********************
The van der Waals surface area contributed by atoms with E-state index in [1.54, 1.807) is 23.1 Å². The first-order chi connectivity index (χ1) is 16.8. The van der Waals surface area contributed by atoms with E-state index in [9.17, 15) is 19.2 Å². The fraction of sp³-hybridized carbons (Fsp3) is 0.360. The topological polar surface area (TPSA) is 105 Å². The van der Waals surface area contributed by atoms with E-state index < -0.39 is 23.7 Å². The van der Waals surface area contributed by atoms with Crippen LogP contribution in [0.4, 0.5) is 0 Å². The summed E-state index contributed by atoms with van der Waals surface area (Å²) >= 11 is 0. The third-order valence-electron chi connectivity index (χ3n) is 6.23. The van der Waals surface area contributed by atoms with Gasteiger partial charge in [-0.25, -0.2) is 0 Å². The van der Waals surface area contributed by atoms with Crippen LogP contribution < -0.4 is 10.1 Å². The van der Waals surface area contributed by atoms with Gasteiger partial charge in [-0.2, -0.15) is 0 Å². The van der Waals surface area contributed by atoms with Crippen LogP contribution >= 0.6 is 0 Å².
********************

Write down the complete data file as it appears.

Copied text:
The van der Waals surface area contributed by atoms with E-state index in [1.54, 1.807) is 23.1 Å². The first-order chi connectivity index (χ1) is 16.8. The van der Waals surface area contributed by atoms with E-state index in [9.17, 15) is 19.2 Å². The fraction of sp³-hybridized carbons (Fsp3) is 0.360. The topological polar surface area (TPSA) is 105 Å². The van der Waals surface area contributed by atoms with E-state index < -0.39 is 23.7 Å². The van der Waals surface area contributed by atoms with Crippen LogP contribution in [0.4, 0.5) is 0 Å². The summed E-state index contributed by atoms with van der Waals surface area (Å²) >= 11 is 0. The third-order valence-electron chi connectivity index (χ3n) is 6.23. The van der Waals surface area contributed by atoms with Gasteiger partial charge in [-0.25, -0.2) is 0 Å². The van der Waals surface area contributed by atoms with Crippen LogP contribution < -0.4 is 10.1 Å². The van der Waals surface area contributed by atoms with Gasteiger partial charge in [-0.2, -0.15) is 0 Å². The van der Waals surface area contributed by atoms with Crippen LogP contribution >= 0.6 is 0 Å².